Look at Isaiah 55:1 with me. To you that are burdened by guilt, you who are conscious that you have nothing to offer to God, you that tremble at the thought of judgment because you realize it is the just desert of your sin, Scripture comes extending grace, extending promise to you. God justifies the ungodly, Romans 4:5 says, and here in Isaiah 55:1, you get a glimpse into this disposition of generosity toward God when he says in chapter 55, verse 1, the Bible says,

 

1 Ho! Every one who thirsts, come to the waters; And you who have no money come, buy and eat. Come, buy wine and milk Without money and without cost.

 

Scripture here is saying that you cannot come, you realize that you have nothing to offer to God and the gracious offer to God is, "Yes, in that condition of having nothing to offer me, come, eat and drink from the bounty that I offer to you." It is totally undeserved goodness that is offered to you in the Gospel of our Lord Jesus Christ and that is the only basis on which you can come. You cannot come objecting and saying, "No, but I am good enough and God does owe me because of my past hardships that I've been through." No, we have to take that and throw it over our shoulder and cast it behind us and never think that way again. None of that stuff is a basis upon which God owes you anything, rather your mindset is that, "I come as an utterly bankrupt sinner, I come poor in spirit. I have nothing to offer God except my sin and guilt and, God, on the basis of the promise of Your word, the promise of grace, the promise to come even though I have nothing with which to pay, I come believing Your promise, I come trusting Your goodness, and on that basis alone, Your goodness, Your mercy, I ask You to deal kindly with me in Christ."

 

For us as Christians, what I want you to see, go back to Philippians 1:2. Let's keep the text fresh in our mind before us. Philippians 1:2. Galatians, Ephesians, Philippians, followed by Colossians. Paul here is writing to the saints in Christ Jesus. He's writing to Christians and what he says to Christians here, Christians who were divided against one another, Christians who were struggling with false teaching, he opens up his letter of blessing and encouragement to them saying, "Grace to you and peace from God our Father and the Lord Jesus Christ." My Christian friend, do you come in today mindful of your failure, mindful of your sins of the past week or the past day or even this morning? Do you come in troubled by the argument you had with your spouse as you were driving in together today? Well, let me just give you a word of comfort, a word of assurance that grace is undeserved and therefore it's crucial for you not to despair in this moment in which you find yourself, but rather to come fresh to drink from that ever flowing fountain of grace yet again and realize that, yes, you are here in an unworthy state, so to speak, you're here and having the fresh smell of sin on your life but don't you see that grace is undeserved and therefore it is crucial for you not to despair, it is crucial for you not to give up, it is crucial for you to just come again humbly to God and say, "God, here I am again. Cleanse me again. Please forgive me again. I'm confessing this again, my Father, but I'm trusting in Your grace, trusting that the grace that You gave me when I first came to salvation, when I first came to Christ, has not been exhausted, that Your disposition toward me is still good and generous, and on the basis of who You are, not who I am, I ask You, God, to be gracious to me because I have nowhere else to go." Do you know what that is? That's sweet. That's really precious, isn't it, to come to God on the basis of his goodness, not your own? Sure, it extinguishes pride but it opens up a world of goodness from the infinite character of a good and gracious God.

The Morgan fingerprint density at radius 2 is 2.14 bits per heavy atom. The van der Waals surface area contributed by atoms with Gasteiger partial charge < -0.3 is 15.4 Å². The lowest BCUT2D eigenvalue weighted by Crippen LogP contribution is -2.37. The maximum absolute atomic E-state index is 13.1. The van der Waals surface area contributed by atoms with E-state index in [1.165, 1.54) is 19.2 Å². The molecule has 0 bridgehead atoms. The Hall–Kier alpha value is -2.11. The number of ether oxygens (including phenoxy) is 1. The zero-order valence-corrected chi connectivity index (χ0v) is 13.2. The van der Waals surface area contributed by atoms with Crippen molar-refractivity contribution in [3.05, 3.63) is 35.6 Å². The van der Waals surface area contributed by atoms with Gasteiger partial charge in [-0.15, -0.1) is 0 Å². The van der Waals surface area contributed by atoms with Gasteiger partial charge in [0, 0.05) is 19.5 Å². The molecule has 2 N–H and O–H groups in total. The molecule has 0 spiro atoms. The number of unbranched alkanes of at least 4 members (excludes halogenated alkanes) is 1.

Beloved, unbelieving friend, Christian friend struggling with sin, put away that ever common mistake that you've probably made 10,000 times, don't make the mistake of waiting until you think you can clean up your life a little bit and then you feel like you can come to God, you've worked off two or three days and you haven't done anything too bad, "Now God, I can come to You." No, no, that is not the way that you relate to God. You go to God immediately in your sin, you go immediately even when the guilty conscience is accusing you. You go then. You go right then and say, "God, be gracious, be merciful to me, the sinner," and Scripture abundantly illustrates for us the mind of God, the attitude and disposition of God toward sinners who approach him that way. When the prodigal returned, the father saw him and ran to him. In utter violation of culture, of decorum of the time, the father runs to the son in order to hug and embrace him. Jesus said, "I didn't come to call those who were healthy, those who are righteous, I came to call sinners." You see, God delights in showing grace to sinners and if you come and you come with an attitude of humility and repentance that says, "God, be merciful to me," you are unlocking this grace of which I speak. Don't try to earn it because you can't, the nature of grace itself is that it is undeserved. And those of you steeped in a legalistic background, those of you that have been conditioned by years of teaching of how, "God's gonna get you for that," what's being offered to you here in Philippians 1:2 is liberty, is confidence, is grace, is peace, and you must understand that it is undeserved.  So we put away pride thinking we deserve it, we also put away despair thinking that, "I must be excluded because I don't deserve it." Grace casts out despair of the guilty one and it casts out the pride of the self-righteous one, and then we deal with God on his terms.